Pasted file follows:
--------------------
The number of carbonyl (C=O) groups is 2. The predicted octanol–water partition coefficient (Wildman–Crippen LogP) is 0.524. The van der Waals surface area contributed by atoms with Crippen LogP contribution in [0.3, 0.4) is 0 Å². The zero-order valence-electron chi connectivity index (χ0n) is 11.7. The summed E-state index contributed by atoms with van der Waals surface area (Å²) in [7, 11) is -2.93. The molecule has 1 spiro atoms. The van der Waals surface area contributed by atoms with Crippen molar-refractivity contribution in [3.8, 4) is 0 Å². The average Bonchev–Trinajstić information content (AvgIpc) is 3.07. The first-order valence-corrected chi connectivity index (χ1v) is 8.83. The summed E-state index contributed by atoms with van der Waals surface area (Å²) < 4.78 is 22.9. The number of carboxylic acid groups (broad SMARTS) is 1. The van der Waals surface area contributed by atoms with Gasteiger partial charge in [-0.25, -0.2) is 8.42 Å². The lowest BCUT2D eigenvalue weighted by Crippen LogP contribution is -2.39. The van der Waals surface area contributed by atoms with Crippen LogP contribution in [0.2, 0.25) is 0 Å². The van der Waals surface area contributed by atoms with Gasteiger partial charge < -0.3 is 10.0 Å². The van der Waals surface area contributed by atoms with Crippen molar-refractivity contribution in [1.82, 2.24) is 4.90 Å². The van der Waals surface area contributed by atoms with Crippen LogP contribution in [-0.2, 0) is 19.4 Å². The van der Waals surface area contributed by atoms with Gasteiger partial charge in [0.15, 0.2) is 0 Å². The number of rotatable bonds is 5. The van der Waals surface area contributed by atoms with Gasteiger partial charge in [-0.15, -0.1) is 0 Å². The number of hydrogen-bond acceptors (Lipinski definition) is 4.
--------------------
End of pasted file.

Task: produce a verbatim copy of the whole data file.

The number of carbonyl (C=O) groups is 2. The predicted octanol–water partition coefficient (Wildman–Crippen LogP) is 0.524. The van der Waals surface area contributed by atoms with Crippen LogP contribution in [0.3, 0.4) is 0 Å². The zero-order valence-electron chi connectivity index (χ0n) is 11.7. The summed E-state index contributed by atoms with van der Waals surface area (Å²) in [7, 11) is -2.93. The molecule has 1 spiro atoms. The van der Waals surface area contributed by atoms with Crippen molar-refractivity contribution in [3.8, 4) is 0 Å². The average Bonchev–Trinajstić information content (AvgIpc) is 3.07. The first-order valence-corrected chi connectivity index (χ1v) is 8.83. The summed E-state index contributed by atoms with van der Waals surface area (Å²) < 4.78 is 22.9. The number of carboxylic acid groups (broad SMARTS) is 1. The van der Waals surface area contributed by atoms with Gasteiger partial charge in [-0.25, -0.2) is 8.42 Å². The lowest BCUT2D eigenvalue weighted by Crippen LogP contribution is -2.39. The van der Waals surface area contributed by atoms with Crippen LogP contribution in [0.2, 0.25) is 0 Å². The van der Waals surface area contributed by atoms with Gasteiger partial charge < -0.3 is 10.0 Å². The van der Waals surface area contributed by atoms with Crippen molar-refractivity contribution in [1.82, 2.24) is 4.90 Å². The van der Waals surface area contributed by atoms with Crippen LogP contribution in [-0.2, 0) is 19.4 Å². The van der Waals surface area contributed by atoms with Gasteiger partial charge in [0.15, 0.2) is 0 Å². The number of rotatable bonds is 5. The van der Waals surface area contributed by atoms with Gasteiger partial charge in [-0.15, -0.1) is 0 Å². The number of hydrogen-bond acceptors (Lipinski definition) is 4.